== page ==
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Chardonnay Masterclass


The world over, Chardonnay is becoming chic again – and South Africa is no exception. 

Swiss-owned Stellenbosch winery Eikendal is often lumped with the label of ‘best kept secret’. It’s one of those wineries that makes seriously good wines, yet is never front of mind when talking about South Africa’s best. Time and time again, it’s been hailed by critics and touted for higher honours, but it just never seems to crack the limelight. It’s something of a mystery why Eikendal remains the perennial bridesmaid.

Current cellar chief Nico Grobler is nuts about the white grape from Burgundy – obsessively so. It was apparent when he presented a clonal component and vertical tasting at the launch of the 2015 Eikendal Chardonnay that was so exhaustive in detailing the wine’s concept, methodology and evolution, that it had local wine retailer Roland Peens stating that Grobler was potentially more geeky than Elgin clone-meister Richard Kershaw, aka Rikipedia!




Eikendal’s first wines were bottled in 1984 under Austrian winemaker Josef Krammer. As low key, modest and unassuming as they come, Krammer paid immense attention to detail. Eikendal’s first Chardonnay was from the 1991 vintage and a year later it was SA Champion wood-matured dry white. 

Krammer’s long time assistant Anneke Burger took over from him in a seamless transition in the late 90’s before Dominic Burke notched up two vintages in charge, as did Lizelle Gerber. Sadly, the greatly expected jump in profile for Eikendal never material
ised because she left in mid-2004.

Then it was the turn of Henry Kotzé who arrived in September 2004… before he was snapped up to take over the reins at Morgenster in Somerset West in October 2009. One of the smartest things Kotzé did was appoint freshly qualified Nico Grobler in June 2007.



“In the last eight years we have done a lot of replanting,” Grobler said, noting that the emphasis has returned to the vineyard. And these vineyards fire up his passion. They are cool climate within a warm climate thanks to the daily breezes from False Bay that keep the Helderberg slopes from getting too hot. And it’s here that his love of clonal selection became obvious. One of four clones used in this wine, the CY277 clone is usually planted in South Africa for use in sparkling wine or bubbly. “To me, this is the backbone or skeleton of Eikendal Chardonnay. I want it to be like a 10 000m runner: it’s got to have stamina, strength and then a dash of speed for the finish.”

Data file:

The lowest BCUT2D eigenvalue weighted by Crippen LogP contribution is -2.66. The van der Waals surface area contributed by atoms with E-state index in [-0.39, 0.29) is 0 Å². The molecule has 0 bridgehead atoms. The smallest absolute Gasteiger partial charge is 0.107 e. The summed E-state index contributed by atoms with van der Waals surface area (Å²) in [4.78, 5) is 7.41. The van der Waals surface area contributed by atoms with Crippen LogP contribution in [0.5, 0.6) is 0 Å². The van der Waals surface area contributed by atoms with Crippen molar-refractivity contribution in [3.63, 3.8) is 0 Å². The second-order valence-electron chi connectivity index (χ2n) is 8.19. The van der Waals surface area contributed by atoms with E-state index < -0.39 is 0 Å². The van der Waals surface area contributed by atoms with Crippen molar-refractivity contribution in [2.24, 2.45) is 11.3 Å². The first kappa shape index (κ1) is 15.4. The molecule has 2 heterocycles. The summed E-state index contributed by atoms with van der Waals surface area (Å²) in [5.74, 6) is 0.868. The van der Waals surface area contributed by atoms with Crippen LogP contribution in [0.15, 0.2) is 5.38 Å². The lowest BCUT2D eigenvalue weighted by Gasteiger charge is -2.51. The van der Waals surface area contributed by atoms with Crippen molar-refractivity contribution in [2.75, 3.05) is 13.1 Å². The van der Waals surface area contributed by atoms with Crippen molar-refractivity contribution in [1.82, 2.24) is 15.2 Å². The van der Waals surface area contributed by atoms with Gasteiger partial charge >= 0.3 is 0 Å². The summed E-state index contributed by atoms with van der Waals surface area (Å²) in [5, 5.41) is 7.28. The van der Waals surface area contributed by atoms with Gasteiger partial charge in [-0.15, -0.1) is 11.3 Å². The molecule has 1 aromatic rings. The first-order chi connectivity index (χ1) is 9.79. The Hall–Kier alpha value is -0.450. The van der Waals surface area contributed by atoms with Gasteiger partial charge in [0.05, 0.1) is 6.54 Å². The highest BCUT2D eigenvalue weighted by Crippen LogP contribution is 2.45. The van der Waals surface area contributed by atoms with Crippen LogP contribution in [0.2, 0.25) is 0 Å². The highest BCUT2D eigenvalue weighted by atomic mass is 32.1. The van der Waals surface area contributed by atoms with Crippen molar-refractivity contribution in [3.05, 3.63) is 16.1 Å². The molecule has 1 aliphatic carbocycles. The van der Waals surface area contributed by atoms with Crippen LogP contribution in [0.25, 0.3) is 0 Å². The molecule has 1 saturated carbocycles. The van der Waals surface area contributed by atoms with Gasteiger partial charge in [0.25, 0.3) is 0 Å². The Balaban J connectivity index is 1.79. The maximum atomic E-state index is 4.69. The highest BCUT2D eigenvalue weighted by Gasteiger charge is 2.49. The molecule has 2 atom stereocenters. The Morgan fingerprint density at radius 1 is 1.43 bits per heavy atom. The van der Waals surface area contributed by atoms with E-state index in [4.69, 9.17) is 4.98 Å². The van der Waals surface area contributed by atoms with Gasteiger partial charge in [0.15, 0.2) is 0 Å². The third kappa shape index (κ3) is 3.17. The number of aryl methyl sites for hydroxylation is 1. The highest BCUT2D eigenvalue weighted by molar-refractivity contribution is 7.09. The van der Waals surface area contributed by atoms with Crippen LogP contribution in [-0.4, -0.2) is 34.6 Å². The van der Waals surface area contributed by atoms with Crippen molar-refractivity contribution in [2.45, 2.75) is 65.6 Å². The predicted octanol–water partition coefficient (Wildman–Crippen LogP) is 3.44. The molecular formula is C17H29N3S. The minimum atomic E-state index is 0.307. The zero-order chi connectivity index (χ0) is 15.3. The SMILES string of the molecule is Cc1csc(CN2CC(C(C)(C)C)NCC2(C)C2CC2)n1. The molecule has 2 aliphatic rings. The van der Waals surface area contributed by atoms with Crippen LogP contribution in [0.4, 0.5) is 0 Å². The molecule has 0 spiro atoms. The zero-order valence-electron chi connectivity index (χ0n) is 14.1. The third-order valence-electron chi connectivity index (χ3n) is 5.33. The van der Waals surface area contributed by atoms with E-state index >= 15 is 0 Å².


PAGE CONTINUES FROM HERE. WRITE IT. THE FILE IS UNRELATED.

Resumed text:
Grobler went into immense detail about the soils each clone was matched to, the annual rainfall, its elevation above sea level, density of plantings and more. Natural or spontaneous fermentation and zero acidification is de riguer and Grobler was engaging to listen to about the level of malolactic fermentation on each component – 10% on this, more on that… And then there is the oaking regime! Grobler’s friendship with Burgundian producer and mentor Bruno Lorenzon has enabled him to get barrels from a special forest, Pierre de Bourgogne. These 500 litre barrels are ideal for Eikendal and the attention to detail regarding toasting and the individual staves making them is enough to have any wine geek squirming!

The vertical tasting of Eikendal’s Chardonnay from 2011 to 2015 was where the fruits of all the labour could be seen. 2013 was “one of the best vintages of my life,” while 2014 was the opposite – really tough and challenging with ripeness levels all over the place. “I learned valuable lessons from those back-to-back vintages,” Grobler conceded.
 Where it all came together: the clones, the vintage conditions, the winemaking and the maturation. “I left it alone – and it did its thing.” Kind of like a 10 000m runner charging down the home straight to breast the tape. Will Chardonnay make Eikendal noticed again? 

-Fiona McDonald